Management and Constructive Confrontation
by Gregg Walker
Department of Speech Communication
Oregon State University
Thjis material is adapted from: Johnson,
David W. (1990). Reaching Out, 4th ed. Englewood Cliffs,
We respond to conflicts by confronting,
accommodating, or avoiding. Both accommodation and avoidance are
passive, Confrontation can be aggressive and competitive, or assertive
and collaborative. The latter approach is generally the most constructive.
A confrontation is the direct expression
of one's view (thoughts and feelings) of the conflict situation and an
invitation for the other party to express her or his views of the conflict.
To Confront or Not
Describing behavior and one's reactions to
Clarifying and exploring issues in the conflict
(substantive, relational, procedural).
The nature and strength of the parties' interests,
needs, and concerns.
Disclosure of relevant feelings.
Generally the decision to confront is based
on the following factors:
The nature of the relationship. The greater
the relationship's importance, the more meaningful the confrontation.
The nature of the issues. The more significant
the issues, the greater the potential benefit from confrontation.
The ability of the other party to act on the
confrontation. If the other party's anxiety level is high or motivation/ability
to change is low, confrontation will likely fail.
Do not "hit and run." Confront when there
is sufficient time to share views about the conflict and schedule a conflict
Communicate openly and directly your perceptions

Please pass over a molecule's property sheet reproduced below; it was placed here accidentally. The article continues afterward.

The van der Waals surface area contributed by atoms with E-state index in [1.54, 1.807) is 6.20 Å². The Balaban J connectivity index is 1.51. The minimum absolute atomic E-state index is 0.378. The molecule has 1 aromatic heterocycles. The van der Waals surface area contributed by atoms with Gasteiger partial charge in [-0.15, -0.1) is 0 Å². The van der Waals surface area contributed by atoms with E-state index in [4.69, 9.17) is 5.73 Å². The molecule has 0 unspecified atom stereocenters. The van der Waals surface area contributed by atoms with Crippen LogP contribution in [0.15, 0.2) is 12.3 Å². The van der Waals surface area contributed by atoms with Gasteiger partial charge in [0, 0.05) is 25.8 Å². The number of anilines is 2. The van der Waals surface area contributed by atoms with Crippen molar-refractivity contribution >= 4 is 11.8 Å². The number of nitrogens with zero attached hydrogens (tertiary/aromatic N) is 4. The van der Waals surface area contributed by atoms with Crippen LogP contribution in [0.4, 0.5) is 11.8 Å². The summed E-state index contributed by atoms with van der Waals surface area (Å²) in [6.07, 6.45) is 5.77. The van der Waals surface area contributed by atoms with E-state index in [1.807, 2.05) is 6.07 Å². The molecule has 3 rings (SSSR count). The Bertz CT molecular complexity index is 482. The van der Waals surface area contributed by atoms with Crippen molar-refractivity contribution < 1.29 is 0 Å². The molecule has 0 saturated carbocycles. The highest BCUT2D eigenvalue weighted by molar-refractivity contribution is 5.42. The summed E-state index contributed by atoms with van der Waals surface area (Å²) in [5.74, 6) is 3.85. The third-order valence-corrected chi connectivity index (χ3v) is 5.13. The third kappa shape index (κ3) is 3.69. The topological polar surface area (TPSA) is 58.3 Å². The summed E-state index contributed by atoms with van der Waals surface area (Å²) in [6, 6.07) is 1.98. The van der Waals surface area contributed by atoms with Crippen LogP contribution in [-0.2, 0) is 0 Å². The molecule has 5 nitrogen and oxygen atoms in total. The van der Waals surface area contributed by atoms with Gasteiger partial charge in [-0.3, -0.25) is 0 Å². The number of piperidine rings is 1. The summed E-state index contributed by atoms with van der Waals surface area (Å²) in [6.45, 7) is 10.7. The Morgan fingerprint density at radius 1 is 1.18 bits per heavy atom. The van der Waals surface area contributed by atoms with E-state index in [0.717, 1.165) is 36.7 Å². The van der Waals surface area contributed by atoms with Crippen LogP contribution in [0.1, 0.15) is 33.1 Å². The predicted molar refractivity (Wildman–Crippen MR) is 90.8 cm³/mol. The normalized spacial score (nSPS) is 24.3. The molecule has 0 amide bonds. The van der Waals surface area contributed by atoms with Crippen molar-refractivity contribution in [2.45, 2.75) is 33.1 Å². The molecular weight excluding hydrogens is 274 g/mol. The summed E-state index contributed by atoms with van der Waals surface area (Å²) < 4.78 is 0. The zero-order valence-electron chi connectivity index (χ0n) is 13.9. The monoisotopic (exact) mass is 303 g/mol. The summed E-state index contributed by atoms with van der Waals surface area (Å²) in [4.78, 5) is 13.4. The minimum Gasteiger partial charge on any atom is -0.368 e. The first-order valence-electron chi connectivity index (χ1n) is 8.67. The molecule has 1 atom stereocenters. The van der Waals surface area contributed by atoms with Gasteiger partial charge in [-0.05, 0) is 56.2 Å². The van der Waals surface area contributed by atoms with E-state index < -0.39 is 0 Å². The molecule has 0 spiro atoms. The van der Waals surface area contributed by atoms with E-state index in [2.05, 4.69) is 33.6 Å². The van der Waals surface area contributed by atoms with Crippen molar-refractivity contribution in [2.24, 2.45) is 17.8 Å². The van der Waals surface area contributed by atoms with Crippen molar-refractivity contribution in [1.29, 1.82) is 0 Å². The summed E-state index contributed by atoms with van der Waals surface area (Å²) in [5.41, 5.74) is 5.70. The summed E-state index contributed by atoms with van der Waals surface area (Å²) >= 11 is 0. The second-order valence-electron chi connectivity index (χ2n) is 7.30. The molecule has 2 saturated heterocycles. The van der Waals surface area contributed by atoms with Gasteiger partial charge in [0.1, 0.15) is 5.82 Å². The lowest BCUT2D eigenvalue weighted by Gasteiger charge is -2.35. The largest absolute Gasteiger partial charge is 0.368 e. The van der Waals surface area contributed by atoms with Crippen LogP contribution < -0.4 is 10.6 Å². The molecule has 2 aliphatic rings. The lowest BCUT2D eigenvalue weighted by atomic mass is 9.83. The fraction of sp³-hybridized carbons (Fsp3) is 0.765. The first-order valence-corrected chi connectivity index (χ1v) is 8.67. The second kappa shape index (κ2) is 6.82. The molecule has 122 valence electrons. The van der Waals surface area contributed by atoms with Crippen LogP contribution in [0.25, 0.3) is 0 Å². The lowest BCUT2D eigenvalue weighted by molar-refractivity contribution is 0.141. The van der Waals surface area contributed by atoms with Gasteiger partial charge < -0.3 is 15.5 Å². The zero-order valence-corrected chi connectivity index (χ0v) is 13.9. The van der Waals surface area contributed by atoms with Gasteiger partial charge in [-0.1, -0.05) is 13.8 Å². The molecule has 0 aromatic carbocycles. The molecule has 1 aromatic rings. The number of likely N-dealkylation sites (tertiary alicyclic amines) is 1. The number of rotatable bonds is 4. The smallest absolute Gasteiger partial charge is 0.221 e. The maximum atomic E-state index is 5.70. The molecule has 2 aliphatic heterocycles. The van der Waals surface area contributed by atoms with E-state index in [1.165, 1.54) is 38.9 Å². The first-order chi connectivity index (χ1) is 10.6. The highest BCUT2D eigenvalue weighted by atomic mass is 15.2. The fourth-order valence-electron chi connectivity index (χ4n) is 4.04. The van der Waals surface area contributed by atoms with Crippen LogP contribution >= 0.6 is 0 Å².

of, and feelings about, the issues in the conflict. Try to do so
in minimally threatening ways. Focus your concerns on the issues
and the other party's behavior, not on the other party's character or personality.
Comprehend as completely as possible the other
person's views of, and feelings about, the conflict.
Value disagreement over the issues and the
opportunity to work through that disagreement. Disagreement should
be communicated in a manner consistent with acceptance of the other person.
Do not demand change. You may request
and negotiate changes in behavior but do not demand them. Demanding
changes constructive confrontation into forcing.
Invite the other person to confront you about
your behavior. Reciprocal confrontations can balance power in the
situation and lead to higher quality conflict management efforts.
Don't preach to or interpret for the other
person. Share your interpretations while inviting a collaborative
approach to improving the situation.
A confrontation about actions should be
specific and timely. It should be conducted in a way that helps the
other party examine the consequences of her/his behavior rather than causing
her/him to defend her/his actions. Communicate:
More precisely, these
steps involve using a number of "communication competence skills" (see
Competence Skills materials on this web site for more information),
Your observation of the other person's behavior
Your reaction to that behavior.
Your interpretation of what that behavior means.
Your desire to increase your understanding
of the person's behavior.
Your concerns about that behavior and its possible
Personal statements or "I" messages.
"I am concerned about", "I am confused by", "My worry is", "I am frustrated
by" are all personal statements.
Relationship statements. These are "I"
messages about some aspect of the relationship. "I appreciate your
consulting with me on . . ." is a relationship statement.
Behavior descriptions. These are statements
describing observed actions.
Direct description of your feelings.
Feelings descriptions are personal statements of feelings focused on yourself,
rather than vague expressions of feeling.
Understanding and interpreting. Use questions
for clarifying and paraphrasing to check understanding before indicating
how you are interpreting and reacting to the behavior.
Perception checks. Communicate what you
perceive the other person to be feeling or thinking.
Provide and invite concrete feedback.